Challenges and Future Directions (cont. ) • Challenge 5: How can we incorporate linguistic knowledge into topic models? – Most current topic models are purely statistical – Some progress has been made to incorporate linguistic knowledge (e. g. , [Griffiths et al. 04, Wallach 08]) – More needs to be done • Challenge 6: How can we incorporate domain knowledge and preferences from an analyst into a topic model to support complex text mining tasks? – Current models are mostly pre-specified with little flexibility for an analyst to “steer” the analysis process – Need to develop a general analysis framework to enable an analyst to use multiple topic models together to perform complex text mining tasks 121

References (incomplete) [Blei et al. 02] D. Blei, A. Ng, and M. Jordan. Latent dirichlet allocation. In T G Dietterich, S. Becker, and Z. Ghahramani, editors, Advances in Neural Information Processing Systems 14, Cambridge, MA, 2002. MIT Press. [Blei et al. 03 a] David M. Blei, Andrew Y. Ng, Michael I. Jordan: Latent Dirichlet Allocation. Journal of Machine Learning Research 3: 993 -1022 (2003) [Griffiths et al. 04] Thomas L. Griffiths, Mark Steyvers, David M. Blei, Joshua B. Tenenbaum: Integrating Topics and Syntax. NIPS 2004 [Blei et al. 03 b] David M. Blei, Thomas L. Griffiths, Michael I. Jordan, Joshua B. Tenenbaum: Hierarchical Topic Models and the Nested Chinese Restaurant Process. NIPS 2003 [Teh et al. 04] Yee Whye Teh, Michael I. Jordan, Matthew J. Beal, David M. Blei: Sharing Clusters among Related Groups: Hierarchical Dirichlet Processes. NIPS 2004 [Blei & Lafferty 05] David M. Blei, John D. Lafferty: Correlated Topic Models. NIPS 2005 [Blei & Mc. Auliffe 07] David M. Blei, Jon D. Mc. Auliffe: Supervised Topic Models. NIPS 2007 [Hofmann 99 a] T. Hofmann. Probabilistic latent semantic indexing. In Proceedings on the 22 nd annual international ACMSIGIR 1999, pages 50 -57. [Hofmann 99 b] Thomas Hofmann: Probabilistic Latent Semantic Analysis. UAI 1999: 289 -296 [Hofmann 99 c] Thomas Hofmann: The Cluster-Abstraction Model: Unsupervised Learning of Topic Hierarchies from Text Data. IJCAI 1999: 682 -687 [Jelinek 98] F. Jelinek, Statistical Methods for Speech Recognition, Cambirdge: MIT Press, 1998. [Lu & Zhai 08] Yue Lu, Chengxiang Zhai: Opinion integration through semi-supervised topic modeling. WWW 2008: 121130 [Lu et al. 11] Yue Lu, Qiaozhu Mei, Cheng. Xiang Zhai: Investigating task performance of probabilistic topic models: an empirical study of PLSA and LDA. Inf. Retr. 14(2): 178 -203 (2011) [Mei et al. 05] Qiaozhu Mei, Cheng. Xiang Zhai: Discovering evolutionary theme patterns from text: an exploration of temporal text mining. KDD 2005: 198 -207 [Mei et al. 06 a] Qiaozhu Mei, Chao Liu, Hang Su, Cheng. Xiang Zhai: A probabilistic approach to spatiotemporal theme pattern mining on weblogs. WWW 2006: 533 -542 122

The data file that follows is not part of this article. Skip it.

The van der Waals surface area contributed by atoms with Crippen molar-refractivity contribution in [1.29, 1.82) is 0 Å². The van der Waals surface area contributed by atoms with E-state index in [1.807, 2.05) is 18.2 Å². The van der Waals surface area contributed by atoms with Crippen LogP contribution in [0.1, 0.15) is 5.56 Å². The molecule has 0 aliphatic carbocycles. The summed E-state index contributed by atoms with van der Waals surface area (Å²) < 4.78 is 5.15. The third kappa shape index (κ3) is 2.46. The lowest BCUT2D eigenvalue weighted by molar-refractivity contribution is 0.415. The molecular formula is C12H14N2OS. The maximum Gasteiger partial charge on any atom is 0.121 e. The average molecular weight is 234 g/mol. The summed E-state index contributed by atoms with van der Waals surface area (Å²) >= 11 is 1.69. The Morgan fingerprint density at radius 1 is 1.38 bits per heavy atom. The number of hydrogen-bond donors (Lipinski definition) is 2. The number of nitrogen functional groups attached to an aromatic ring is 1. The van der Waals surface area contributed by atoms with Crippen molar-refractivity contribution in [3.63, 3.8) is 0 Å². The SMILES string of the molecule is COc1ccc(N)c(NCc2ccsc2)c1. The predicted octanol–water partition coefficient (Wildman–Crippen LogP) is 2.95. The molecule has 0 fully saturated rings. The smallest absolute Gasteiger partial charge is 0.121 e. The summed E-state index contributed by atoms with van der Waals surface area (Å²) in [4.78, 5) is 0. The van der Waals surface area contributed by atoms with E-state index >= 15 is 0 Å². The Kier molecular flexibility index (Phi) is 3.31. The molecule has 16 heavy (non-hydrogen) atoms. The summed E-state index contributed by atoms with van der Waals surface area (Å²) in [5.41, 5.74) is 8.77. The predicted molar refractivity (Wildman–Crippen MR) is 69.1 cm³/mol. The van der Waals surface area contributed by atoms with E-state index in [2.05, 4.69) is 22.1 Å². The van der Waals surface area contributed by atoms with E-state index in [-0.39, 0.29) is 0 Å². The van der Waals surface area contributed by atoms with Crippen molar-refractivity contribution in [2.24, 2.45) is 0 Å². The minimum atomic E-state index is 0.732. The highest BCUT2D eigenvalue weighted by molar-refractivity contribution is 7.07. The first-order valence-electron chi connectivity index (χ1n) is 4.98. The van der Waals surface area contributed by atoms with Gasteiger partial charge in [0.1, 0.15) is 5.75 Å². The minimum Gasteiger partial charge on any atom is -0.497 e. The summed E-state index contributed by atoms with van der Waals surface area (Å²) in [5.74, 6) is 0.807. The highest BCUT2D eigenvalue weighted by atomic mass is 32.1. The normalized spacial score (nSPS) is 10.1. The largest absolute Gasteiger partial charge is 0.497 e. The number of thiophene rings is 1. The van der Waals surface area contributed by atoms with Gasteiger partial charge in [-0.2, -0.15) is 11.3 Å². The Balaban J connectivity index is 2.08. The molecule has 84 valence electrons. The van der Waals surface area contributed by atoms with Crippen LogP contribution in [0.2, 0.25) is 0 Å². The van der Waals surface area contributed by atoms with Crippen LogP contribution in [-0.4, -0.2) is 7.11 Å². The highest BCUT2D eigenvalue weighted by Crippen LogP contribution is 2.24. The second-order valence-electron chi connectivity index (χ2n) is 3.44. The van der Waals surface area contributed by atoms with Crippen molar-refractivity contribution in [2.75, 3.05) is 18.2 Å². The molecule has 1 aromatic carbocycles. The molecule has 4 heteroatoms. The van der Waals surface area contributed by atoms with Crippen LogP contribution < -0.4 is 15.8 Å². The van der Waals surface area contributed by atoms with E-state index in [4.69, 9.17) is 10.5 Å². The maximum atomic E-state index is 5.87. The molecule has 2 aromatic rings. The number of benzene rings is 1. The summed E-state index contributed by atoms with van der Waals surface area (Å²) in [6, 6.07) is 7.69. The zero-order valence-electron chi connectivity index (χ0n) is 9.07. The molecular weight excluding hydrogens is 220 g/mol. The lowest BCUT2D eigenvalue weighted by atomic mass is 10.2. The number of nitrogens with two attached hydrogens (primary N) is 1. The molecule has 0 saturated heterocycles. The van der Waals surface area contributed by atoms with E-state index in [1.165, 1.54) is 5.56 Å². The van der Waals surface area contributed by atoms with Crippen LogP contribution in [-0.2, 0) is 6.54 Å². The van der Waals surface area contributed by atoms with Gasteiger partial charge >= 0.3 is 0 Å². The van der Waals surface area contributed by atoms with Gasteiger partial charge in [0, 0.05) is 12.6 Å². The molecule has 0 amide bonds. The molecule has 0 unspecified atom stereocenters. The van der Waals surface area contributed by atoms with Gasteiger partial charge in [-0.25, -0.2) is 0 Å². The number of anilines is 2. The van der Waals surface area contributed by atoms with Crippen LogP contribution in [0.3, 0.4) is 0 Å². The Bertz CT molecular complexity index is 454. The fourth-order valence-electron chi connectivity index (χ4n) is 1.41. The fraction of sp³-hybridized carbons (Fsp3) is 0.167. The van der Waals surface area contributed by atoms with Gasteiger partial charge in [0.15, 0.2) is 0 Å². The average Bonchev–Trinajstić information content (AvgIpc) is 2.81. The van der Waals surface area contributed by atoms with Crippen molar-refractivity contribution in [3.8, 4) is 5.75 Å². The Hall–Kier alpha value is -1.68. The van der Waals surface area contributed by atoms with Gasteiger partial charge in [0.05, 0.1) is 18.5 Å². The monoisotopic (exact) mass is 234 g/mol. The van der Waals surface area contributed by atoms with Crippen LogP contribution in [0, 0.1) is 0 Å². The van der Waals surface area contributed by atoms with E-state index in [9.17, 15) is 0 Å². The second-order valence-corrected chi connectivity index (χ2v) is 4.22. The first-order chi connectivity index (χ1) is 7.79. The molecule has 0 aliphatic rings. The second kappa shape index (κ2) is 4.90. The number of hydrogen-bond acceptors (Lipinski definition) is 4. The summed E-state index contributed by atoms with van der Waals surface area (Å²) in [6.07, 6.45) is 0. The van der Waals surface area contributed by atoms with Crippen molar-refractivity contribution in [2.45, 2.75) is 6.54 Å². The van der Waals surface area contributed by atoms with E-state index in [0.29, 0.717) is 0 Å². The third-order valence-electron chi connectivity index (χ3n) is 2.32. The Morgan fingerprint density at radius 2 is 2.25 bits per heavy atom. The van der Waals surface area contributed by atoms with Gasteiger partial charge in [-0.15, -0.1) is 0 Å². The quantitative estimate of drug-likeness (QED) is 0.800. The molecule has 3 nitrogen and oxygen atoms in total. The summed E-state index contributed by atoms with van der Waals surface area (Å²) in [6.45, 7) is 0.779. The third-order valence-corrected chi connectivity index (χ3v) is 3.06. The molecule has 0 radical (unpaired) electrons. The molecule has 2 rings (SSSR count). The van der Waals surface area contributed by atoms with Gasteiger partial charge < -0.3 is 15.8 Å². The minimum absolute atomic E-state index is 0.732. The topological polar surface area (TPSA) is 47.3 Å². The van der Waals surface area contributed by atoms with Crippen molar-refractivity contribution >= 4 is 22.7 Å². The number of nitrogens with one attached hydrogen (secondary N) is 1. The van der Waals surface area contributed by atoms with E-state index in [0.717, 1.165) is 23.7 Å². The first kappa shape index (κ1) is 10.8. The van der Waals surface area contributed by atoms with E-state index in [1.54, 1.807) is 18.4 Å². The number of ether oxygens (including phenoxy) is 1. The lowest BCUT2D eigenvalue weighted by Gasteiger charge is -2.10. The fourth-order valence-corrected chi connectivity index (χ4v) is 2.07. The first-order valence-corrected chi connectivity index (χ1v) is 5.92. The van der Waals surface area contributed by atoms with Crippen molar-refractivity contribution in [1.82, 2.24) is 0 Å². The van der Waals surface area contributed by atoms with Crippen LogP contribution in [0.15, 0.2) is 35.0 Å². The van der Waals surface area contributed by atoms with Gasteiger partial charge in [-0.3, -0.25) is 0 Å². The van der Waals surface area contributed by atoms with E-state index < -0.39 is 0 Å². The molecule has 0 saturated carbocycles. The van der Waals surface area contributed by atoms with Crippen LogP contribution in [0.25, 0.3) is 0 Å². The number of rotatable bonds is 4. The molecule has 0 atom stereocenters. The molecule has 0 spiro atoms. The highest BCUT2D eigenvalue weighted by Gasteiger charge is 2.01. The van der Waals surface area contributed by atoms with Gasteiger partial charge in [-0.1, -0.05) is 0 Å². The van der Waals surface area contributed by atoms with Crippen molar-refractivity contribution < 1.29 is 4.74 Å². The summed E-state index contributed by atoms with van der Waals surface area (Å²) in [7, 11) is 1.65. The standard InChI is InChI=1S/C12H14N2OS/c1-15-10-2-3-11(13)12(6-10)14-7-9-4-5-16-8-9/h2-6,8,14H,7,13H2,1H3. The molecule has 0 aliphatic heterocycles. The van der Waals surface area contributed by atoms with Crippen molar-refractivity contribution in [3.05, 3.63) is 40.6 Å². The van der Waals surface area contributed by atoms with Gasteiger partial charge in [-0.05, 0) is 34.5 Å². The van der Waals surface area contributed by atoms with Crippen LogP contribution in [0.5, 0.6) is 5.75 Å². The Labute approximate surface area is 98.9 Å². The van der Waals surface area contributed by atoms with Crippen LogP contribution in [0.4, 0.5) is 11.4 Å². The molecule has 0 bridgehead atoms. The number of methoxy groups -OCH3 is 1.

References (incomplete) ]Mei & Zhai 06 b] Qiaozhu Mei, Cheng. Xiang Zhai: A mixture model for contextual text mining. KDD 2006: 649 -655 [Met et al. 07 a] Qiaozhu Mei, Xu Ling, Matthew Wondra, Hang Su, Cheng. Xiang Zhai: Topic sentiment mixture: modeling facets and opinions in weblogs. WWW 2007: 171 -180 [Mei et al. 07 b] Qiaozhu Mei, Xuehua Shen, Cheng. Xiang Zhai: Automatic labeling of multinomial topic models. KDD 2007: 490 -499 [Mei et al. 08] Qiaozhu Mei, Deng Cai, Duo Zhang, Cheng. Xiang Zhai: Topic modeling with network regularization. WWW 2008: 101 -110 [Mimno & Mc. Callum 08[ David M. Mimno, Andrew Mc. Callum: Topic Models Conditioned on Arbitrary Features with Dirichlet-multinomial Regression. UAI 2008: 411 -418 [Minka & Lafferty 03] T. Minka and J. Lafferty, Expectation-propagation for the generative aspect model, In Proceedings of the UAI 2002, pages 352 --359. [Pritchard et al. 00] J. K. Pritchard, M. Stephens, P. Donnelly, Inference of population structure using multilocus genotype data, Genetics. 2000 Jun; 155(2): 945 -59. [Rosen-Zvi et al. 04] Michal Rosen-Zvi, Thomas L. Griffiths, Mark Steyvers, Padhraic Smyth: The Author-Topic Model for Authors and Documents. UAI 2004: 487 -494 [Wnag et al. 10] Hongning Wang, Yue Lu, Chengxiang Zhai: Latent aspect rating analysis on review text data: a rating regression approach. KDD 2010: 783 -792 [Wang et al. 11] Hongning Wang, Yue Lu, Cheng. Xiang Zhai: Latent aspect rating analysis without aspect keyword supervision. KDD 2011: 618 -626 [Zhai et al. 04] Cheng. Xiang Zhai, Atulya Velivelli, Bei Yu: A cross-collection mixture model for comparative text mining. KDD 2004: 743 -748 123

- Introduction to Text Mining Cheng Xiang Cheng Zhai